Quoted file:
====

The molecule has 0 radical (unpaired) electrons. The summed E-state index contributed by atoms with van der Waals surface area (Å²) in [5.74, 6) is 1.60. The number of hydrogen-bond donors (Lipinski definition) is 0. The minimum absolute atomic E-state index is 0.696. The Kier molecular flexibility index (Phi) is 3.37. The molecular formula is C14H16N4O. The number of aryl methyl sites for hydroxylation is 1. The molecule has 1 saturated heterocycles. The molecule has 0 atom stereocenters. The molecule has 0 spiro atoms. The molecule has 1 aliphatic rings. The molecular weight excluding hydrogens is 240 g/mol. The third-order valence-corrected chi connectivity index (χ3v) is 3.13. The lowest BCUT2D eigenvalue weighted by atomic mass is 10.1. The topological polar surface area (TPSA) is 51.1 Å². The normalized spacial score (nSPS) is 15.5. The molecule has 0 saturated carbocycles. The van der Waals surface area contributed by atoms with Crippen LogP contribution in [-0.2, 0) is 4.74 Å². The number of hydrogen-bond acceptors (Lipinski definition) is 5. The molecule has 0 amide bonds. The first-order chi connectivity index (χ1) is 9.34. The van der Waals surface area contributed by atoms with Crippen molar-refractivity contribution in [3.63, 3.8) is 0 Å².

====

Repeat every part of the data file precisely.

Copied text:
The molecule has 0 radical (unpaired) electrons. The summed E-state index contributed by atoms with van der Waals surface area (Å²) in [5.74, 6) is 1.60. The number of hydrogen-bond donors (Lipinski definition) is 0. The minimum absolute atomic E-state index is 0.696. The Kier molecular flexibility index (Phi) is 3.37. The molecular formula is C14H16N4O. The number of aryl methyl sites for hydroxylation is 1. The molecule has 1 saturated heterocycles. The molecule has 0 atom stereocenters. The molecule has 0 spiro atoms. The molecule has 1 aliphatic rings. The molecular weight excluding hydrogens is 240 g/mol. The third-order valence-corrected chi connectivity index (χ3v) is 3.13. The lowest BCUT2D eigenvalue weighted by atomic mass is 10.1. The topological polar surface area (TPSA) is 51.1 Å². The normalized spacial score (nSPS) is 15.5. The molecule has 0 saturated carbocycles. The van der Waals surface area contributed by atoms with Crippen LogP contribution in [-0.2, 0) is 4.74 Å². The number of hydrogen-bond acceptors (Lipinski definition) is 5. The molecule has 0 amide bonds. The first-order chi connectivity index (χ1) is 9.34. The van der Waals surface area contributed by atoms with Crippen molar-refractivity contribution in [3.63, 3.8) is 0 Å².